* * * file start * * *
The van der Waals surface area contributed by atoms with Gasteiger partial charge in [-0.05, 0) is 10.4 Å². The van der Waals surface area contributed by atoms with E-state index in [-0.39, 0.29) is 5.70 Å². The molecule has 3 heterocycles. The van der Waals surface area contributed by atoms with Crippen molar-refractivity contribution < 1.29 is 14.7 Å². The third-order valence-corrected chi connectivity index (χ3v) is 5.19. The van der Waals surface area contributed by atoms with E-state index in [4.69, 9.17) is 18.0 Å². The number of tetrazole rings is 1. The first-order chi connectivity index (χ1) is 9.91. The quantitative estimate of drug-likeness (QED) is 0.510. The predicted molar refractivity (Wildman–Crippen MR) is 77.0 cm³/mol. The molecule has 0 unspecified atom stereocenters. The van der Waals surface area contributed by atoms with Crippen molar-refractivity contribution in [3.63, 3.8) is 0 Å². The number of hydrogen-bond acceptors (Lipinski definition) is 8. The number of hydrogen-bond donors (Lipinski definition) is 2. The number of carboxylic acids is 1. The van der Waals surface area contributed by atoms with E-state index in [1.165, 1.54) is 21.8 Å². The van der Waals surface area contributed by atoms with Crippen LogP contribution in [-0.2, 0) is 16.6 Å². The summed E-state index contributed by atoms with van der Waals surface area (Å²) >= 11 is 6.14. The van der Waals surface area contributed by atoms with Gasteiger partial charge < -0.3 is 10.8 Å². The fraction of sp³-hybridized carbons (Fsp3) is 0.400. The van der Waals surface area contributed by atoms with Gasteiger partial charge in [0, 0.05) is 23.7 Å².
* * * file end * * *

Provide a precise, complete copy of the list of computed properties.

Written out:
The van der Waals surface area contributed by atoms with Gasteiger partial charge in [-0.05, 0) is 10.4 Å². The van der Waals surface area contributed by atoms with E-state index in [-0.39, 0.29) is 5.70 Å². The molecule has 3 heterocycles. The van der Waals surface area contributed by atoms with Crippen molar-refractivity contribution < 1.29 is 14.7 Å². The third-order valence-corrected chi connectivity index (χ3v) is 5.19. The van der Waals surface area contributed by atoms with E-state index in [4.69, 9.17) is 18.0 Å². The number of tetrazole rings is 1. The first-order chi connectivity index (χ1) is 9.91. The quantitative estimate of drug-likeness (QED) is 0.510. The predicted molar refractivity (Wildman–Crippen MR) is 77.0 cm³/mol. The molecule has 0 unspecified atom stereocenters. The van der Waals surface area contributed by atoms with Crippen molar-refractivity contribution in [3.63, 3.8) is 0 Å². The number of hydrogen-bond acceptors (Lipinski definition) is 8. The number of hydrogen-bond donors (Lipinski definition) is 2. The number of carboxylic acids is 1. The van der Waals surface area contributed by atoms with E-state index in [1.165, 1.54) is 21.8 Å². The van der Waals surface area contributed by atoms with Crippen LogP contribution in [-0.2, 0) is 16.6 Å². The summed E-state index contributed by atoms with van der Waals surface area (Å²) >= 11 is 6.14. The van der Waals surface area contributed by atoms with Gasteiger partial charge < -0.3 is 10.8 Å². The fraction of sp³-hybridized carbons (Fsp3) is 0.400. The van der Waals surface area contributed by atoms with Gasteiger partial charge in [0, 0.05) is 23.7 Å².